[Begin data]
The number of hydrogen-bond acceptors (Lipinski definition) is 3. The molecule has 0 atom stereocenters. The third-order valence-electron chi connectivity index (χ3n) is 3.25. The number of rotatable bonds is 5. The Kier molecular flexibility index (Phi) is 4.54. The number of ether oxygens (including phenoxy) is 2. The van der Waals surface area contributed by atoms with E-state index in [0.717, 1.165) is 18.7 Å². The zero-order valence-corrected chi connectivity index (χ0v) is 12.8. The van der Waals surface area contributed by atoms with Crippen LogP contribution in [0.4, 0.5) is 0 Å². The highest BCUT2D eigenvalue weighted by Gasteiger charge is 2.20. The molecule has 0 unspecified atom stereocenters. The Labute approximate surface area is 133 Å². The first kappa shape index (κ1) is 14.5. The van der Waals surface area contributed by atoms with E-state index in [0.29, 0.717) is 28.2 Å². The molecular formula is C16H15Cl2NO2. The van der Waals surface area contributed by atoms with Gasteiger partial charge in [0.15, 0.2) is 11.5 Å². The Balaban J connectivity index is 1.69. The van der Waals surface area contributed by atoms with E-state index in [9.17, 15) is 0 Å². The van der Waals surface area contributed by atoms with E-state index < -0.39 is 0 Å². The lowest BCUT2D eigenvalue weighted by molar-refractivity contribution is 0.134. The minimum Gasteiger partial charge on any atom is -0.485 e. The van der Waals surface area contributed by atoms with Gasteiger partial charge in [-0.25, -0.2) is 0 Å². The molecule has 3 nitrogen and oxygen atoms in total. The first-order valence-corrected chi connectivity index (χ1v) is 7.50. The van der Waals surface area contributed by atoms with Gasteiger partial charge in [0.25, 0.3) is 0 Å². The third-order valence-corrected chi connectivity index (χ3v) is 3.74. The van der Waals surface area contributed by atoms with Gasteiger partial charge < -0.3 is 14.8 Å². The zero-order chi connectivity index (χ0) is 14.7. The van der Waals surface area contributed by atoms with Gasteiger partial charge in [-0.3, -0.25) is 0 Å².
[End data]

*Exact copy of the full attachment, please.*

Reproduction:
The number of hydrogen-bond acceptors (Lipinski definition) is 3. The molecule has 0 atom stereocenters. The third-order valence-electron chi connectivity index (χ3n) is 3.25. The number of rotatable bonds is 5. The Kier molecular flexibility index (Phi) is 4.54. The number of ether oxygens (including phenoxy) is 2. The van der Waals surface area contributed by atoms with E-state index in [0.717, 1.165) is 18.7 Å². The zero-order valence-corrected chi connectivity index (χ0v) is 12.8. The van der Waals surface area contributed by atoms with Crippen LogP contribution in [0.4, 0.5) is 0 Å². The highest BCUT2D eigenvalue weighted by Gasteiger charge is 2.20. The molecule has 0 unspecified atom stereocenters. The Labute approximate surface area is 133 Å². The first kappa shape index (κ1) is 14.5. The van der Waals surface area contributed by atoms with E-state index in [0.29, 0.717) is 28.2 Å². The molecular formula is C16H15Cl2NO2. The van der Waals surface area contributed by atoms with Gasteiger partial charge in [0.15, 0.2) is 11.5 Å². The Balaban J connectivity index is 1.69. The van der Waals surface area contributed by atoms with E-state index in [9.17, 15) is 0 Å². The van der Waals surface area contributed by atoms with E-state index < -0.39 is 0 Å². The lowest BCUT2D eigenvalue weighted by molar-refractivity contribution is 0.134. The minimum Gasteiger partial charge on any atom is -0.485 e. The van der Waals surface area contributed by atoms with Gasteiger partial charge in [-0.25, -0.2) is 0 Å². The molecule has 3 nitrogen and oxygen atoms in total. The first-order valence-corrected chi connectivity index (χ1v) is 7.50. The van der Waals surface area contributed by atoms with Gasteiger partial charge in [0.25, 0.3) is 0 Å². The third-order valence-corrected chi connectivity index (χ3v) is 3.74. The van der Waals surface area contributed by atoms with Gasteiger partial charge < -0.3 is 14.8 Å². The zero-order chi connectivity index (χ0) is 14.7. The van der Waals surface area contributed by atoms with Gasteiger partial charge in [-0.3, -0.25) is 0 Å².